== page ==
In the Central American country of Honduras, population 8 million, half of the citizens are age 18 and younger. Just one in every 10,000 graduate from college.
But at La Providencia, a number of Hondurans and U.S. citizens are trying to change the country’s future.
Douglas Barahona, National Director of La Providencia, and Marco Fuentes were visiting some of La Providencia’s partners in the United States and stopped at the Waunakee Rotary Club meeting March 2 to talk about the organization.
Both had the privilege to graduate from college in Honduras and both have learned English, Douglas said. For those less fortunate, they work with La Providencia to provide young Hondurans with an education and orphaned children with a family environment. The important thing is to prevent young people from joining gangs, Douglas said.
In addition to education, the organization offers access to medical, dental and psychiatric care, along with spiritual formation. The hope is to develop leaders in Honduras who can change the society, Douglas said.
Partners include a dentist who comes from Verona twice a year. After teaching the kids at La Providencia about oral hygiene, she’s had less cavities to fill and teeth to pull, Douglas said.
Other organizations bring in medical teams, and teachers volunteer for a year at a time at La Providencia.
Other U.S. Rotary Clubs are helping, as well, with clubs in Sacramento and San Francisco, California, applying for global grants.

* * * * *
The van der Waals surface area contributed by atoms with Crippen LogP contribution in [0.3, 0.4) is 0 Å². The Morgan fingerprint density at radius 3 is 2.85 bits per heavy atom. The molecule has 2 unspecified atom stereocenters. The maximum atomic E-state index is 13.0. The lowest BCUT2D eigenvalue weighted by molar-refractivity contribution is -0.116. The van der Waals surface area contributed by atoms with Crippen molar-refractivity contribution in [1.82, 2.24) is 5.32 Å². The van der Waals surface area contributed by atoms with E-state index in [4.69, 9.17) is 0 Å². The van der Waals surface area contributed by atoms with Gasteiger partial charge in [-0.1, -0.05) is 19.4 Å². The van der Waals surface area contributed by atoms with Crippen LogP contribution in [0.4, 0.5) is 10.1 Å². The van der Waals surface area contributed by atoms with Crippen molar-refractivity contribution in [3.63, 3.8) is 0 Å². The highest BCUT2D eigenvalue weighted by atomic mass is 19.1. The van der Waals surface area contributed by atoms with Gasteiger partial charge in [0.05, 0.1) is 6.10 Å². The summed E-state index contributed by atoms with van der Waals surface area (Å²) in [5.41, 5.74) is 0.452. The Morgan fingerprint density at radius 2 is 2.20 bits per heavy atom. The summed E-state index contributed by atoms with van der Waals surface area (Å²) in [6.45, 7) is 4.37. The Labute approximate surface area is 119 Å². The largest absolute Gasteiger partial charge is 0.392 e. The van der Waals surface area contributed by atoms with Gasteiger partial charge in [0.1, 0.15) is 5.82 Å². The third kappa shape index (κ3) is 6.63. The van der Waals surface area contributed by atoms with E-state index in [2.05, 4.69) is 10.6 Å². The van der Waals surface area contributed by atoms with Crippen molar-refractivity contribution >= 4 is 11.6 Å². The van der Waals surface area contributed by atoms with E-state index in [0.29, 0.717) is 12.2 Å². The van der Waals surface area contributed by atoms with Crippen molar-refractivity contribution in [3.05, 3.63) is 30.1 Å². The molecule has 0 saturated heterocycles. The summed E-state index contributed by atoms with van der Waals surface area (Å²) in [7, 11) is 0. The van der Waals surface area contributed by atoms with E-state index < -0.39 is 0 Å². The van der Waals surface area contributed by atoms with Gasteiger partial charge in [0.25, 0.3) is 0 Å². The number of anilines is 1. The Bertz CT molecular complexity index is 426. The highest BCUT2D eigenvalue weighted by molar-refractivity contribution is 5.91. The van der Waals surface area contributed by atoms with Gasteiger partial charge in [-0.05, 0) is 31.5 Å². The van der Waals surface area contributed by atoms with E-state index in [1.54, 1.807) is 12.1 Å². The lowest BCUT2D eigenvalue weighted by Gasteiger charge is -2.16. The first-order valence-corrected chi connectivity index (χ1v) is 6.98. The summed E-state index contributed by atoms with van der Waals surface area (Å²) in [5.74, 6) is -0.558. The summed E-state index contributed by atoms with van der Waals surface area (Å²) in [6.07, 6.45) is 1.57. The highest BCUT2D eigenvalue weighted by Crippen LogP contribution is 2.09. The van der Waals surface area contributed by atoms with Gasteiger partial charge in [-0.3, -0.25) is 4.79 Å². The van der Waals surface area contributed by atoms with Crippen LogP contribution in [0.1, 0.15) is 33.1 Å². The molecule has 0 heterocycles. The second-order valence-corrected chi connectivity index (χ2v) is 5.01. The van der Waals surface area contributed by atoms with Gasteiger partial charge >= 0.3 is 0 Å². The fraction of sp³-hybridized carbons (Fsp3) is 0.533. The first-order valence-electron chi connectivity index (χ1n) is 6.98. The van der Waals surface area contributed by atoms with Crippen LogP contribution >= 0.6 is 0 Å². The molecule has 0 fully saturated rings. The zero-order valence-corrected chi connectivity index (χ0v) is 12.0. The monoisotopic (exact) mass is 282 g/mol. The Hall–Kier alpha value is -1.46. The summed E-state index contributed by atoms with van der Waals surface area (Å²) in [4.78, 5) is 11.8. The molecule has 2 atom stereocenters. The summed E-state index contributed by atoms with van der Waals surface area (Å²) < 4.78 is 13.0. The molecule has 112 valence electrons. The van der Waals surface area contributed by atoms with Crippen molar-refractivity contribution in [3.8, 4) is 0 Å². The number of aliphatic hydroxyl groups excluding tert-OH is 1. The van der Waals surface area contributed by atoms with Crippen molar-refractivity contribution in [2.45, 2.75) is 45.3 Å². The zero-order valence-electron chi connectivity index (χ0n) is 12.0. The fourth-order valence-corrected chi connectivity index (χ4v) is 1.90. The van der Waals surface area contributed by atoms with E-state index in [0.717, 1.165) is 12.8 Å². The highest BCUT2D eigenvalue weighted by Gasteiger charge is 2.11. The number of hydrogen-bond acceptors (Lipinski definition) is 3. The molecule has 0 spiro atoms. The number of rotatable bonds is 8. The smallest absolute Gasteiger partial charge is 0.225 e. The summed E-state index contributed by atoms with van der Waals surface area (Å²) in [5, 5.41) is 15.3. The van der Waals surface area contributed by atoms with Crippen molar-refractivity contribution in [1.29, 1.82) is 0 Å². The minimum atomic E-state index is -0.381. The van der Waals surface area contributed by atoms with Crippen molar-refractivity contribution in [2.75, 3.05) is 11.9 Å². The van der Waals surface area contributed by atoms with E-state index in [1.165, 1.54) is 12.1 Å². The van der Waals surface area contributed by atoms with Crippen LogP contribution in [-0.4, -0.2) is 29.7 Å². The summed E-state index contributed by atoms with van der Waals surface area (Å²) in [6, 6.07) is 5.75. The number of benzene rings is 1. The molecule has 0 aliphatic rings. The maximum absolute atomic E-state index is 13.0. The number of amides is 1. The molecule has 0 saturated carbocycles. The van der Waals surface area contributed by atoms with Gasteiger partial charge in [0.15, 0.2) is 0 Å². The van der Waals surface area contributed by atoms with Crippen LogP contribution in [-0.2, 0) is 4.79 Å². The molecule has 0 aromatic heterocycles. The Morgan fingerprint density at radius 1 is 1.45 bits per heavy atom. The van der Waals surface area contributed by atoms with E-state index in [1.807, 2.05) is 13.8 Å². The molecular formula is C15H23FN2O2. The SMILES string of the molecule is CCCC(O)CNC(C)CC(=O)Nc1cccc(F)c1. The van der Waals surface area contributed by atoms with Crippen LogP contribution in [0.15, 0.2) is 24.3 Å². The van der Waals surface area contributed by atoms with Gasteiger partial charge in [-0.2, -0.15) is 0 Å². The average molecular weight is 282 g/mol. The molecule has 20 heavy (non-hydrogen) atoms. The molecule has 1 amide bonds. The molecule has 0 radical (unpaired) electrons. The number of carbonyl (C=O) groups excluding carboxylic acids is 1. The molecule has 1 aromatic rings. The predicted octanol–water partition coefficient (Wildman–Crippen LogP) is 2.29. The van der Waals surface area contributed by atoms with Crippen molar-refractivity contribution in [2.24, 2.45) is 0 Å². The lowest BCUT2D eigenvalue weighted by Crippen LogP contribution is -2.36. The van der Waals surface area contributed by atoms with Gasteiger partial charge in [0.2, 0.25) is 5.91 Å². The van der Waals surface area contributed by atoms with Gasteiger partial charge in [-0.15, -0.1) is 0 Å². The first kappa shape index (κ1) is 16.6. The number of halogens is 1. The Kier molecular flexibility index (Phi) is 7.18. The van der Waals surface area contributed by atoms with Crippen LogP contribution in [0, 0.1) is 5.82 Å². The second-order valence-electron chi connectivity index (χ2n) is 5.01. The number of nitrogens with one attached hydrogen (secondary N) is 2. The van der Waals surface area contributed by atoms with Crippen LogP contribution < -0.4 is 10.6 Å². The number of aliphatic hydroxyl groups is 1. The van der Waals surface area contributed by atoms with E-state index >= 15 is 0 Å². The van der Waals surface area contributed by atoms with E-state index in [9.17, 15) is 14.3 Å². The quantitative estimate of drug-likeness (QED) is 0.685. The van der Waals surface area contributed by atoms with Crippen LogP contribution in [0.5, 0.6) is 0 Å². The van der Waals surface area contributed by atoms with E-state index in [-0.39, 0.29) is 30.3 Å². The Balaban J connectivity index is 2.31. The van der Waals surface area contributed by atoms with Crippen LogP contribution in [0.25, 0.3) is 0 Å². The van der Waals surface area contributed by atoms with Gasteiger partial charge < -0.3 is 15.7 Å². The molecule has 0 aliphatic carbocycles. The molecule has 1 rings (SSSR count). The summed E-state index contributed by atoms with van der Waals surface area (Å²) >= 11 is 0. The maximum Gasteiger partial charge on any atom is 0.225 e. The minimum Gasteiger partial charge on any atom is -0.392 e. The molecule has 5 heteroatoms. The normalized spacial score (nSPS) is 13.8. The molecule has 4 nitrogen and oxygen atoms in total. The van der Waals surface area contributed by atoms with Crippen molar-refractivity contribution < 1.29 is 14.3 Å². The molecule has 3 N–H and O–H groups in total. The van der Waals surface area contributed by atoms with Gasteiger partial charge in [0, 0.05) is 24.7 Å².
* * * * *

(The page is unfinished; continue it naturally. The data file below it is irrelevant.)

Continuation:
The school currently offers pre-kindergarten through seventh grade, and each year, a grade is added.
Douglas and Marco are seeking support from other Rotary Clubs, they said. Marco noted that the goal is for La Providencia to become self-sustaining. They currently grow and sell coffee to raise funds, along with corn and beans to feed students. Chickens and hens provide eggs and meat, and they harvest tilapia.
La Providencia is seeking about $200,000 altogether for music rooms and science labs, along with tools and medical equipment. They said students volunteer in lieu of tuition, and a small fee is charged for other services, so it’s not a “free ride.”
Also at the March 2 meeting, the club heard committee reports during club assembly.
Bianca’s Brazilian fundraising dinner is March 11 from 6-9 p.m. and tickets were on sale. She is raising funds to travel with other foreign exchange students to Hawaii.
Bob Klostermann said for fellowship, the members can watch basketball games at Lucky’s.
As for speakers, some good ones are booked, so bring a guest, Todd Schmidt said.
Gary Epping reminded the club about next week’s Super Raffle. Tickets are sold out.
On Saturday, March 4, Rotarians will head to Sauk to pick up the additional light display. If you want to help, meet at the village’s Public Works garage at 8:30 a.m.
Linda Olson reminded the club that a member is needed to attend the grant management program.
Guests: Eric Schwartz, guest of Ken Pesik; Cindy Patzner, guest of Ellen Schaaf.  
Visiting Rotarians: None.
Greeters: March 9, Tom Roepke and David Rupp;
March 16, Bob Sachtjen and Todd Schmidt;
March 23, Jim Schmitz and Phil Simon;
March 30, Dan Statz and Harriet Statz.